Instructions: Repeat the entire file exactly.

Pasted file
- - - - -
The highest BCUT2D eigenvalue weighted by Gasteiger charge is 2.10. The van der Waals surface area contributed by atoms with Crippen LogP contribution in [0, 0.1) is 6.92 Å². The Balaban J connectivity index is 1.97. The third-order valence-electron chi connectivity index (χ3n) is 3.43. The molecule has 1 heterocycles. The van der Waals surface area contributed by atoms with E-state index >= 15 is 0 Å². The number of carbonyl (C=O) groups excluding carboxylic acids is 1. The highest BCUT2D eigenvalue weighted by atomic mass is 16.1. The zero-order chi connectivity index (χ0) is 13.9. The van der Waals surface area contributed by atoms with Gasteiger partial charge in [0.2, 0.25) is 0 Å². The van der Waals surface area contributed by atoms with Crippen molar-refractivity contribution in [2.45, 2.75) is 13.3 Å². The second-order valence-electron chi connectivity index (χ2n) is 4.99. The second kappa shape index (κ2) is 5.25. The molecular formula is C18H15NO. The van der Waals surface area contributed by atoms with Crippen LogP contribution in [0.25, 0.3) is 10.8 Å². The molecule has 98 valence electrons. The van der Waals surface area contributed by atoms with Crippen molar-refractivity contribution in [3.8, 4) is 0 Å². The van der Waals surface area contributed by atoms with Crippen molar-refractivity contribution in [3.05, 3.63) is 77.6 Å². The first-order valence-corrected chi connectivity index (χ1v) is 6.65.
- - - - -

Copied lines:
The highest BCUT2D eigenvalue weighted by Gasteiger charge is 2.10. The van der Waals surface area contributed by atoms with Crippen LogP contribution in [0, 0.1) is 6.92 Å². The Balaban J connectivity index is 1.97. The third-order valence-electron chi connectivity index (χ3n) is 3.43. The molecule has 1 heterocycles. The van der Waals surface area contributed by atoms with E-state index >= 15 is 0 Å². The number of carbonyl (C=O) groups excluding carboxylic acids is 1. The highest BCUT2D eigenvalue weighted by atomic mass is 16.1. The zero-order chi connectivity index (χ0) is 13.9. The van der Waals surface area contributed by atoms with Gasteiger partial charge in [0.2, 0.25) is 0 Å². The van der Waals surface area contributed by atoms with Crippen molar-refractivity contribution in [2.45, 2.75) is 13.3 Å². The second-order valence-electron chi connectivity index (χ2n) is 4.99. The second kappa shape index (κ2) is 5.25. The molecular formula is C18H15NO. The van der Waals surface area contributed by atoms with Crippen LogP contribution in [0.25, 0.3) is 10.8 Å². The molecule has 98 valence electrons. The van der Waals surface area contributed by atoms with Crippen molar-refractivity contribution in [3.8, 4) is 0 Å². The van der Waals surface area contributed by atoms with Crippen molar-refractivity contribution in [3.05, 3.63) is 77.6 Å². The first-order valence-corrected chi connectivity index (χ1v) is 6.65.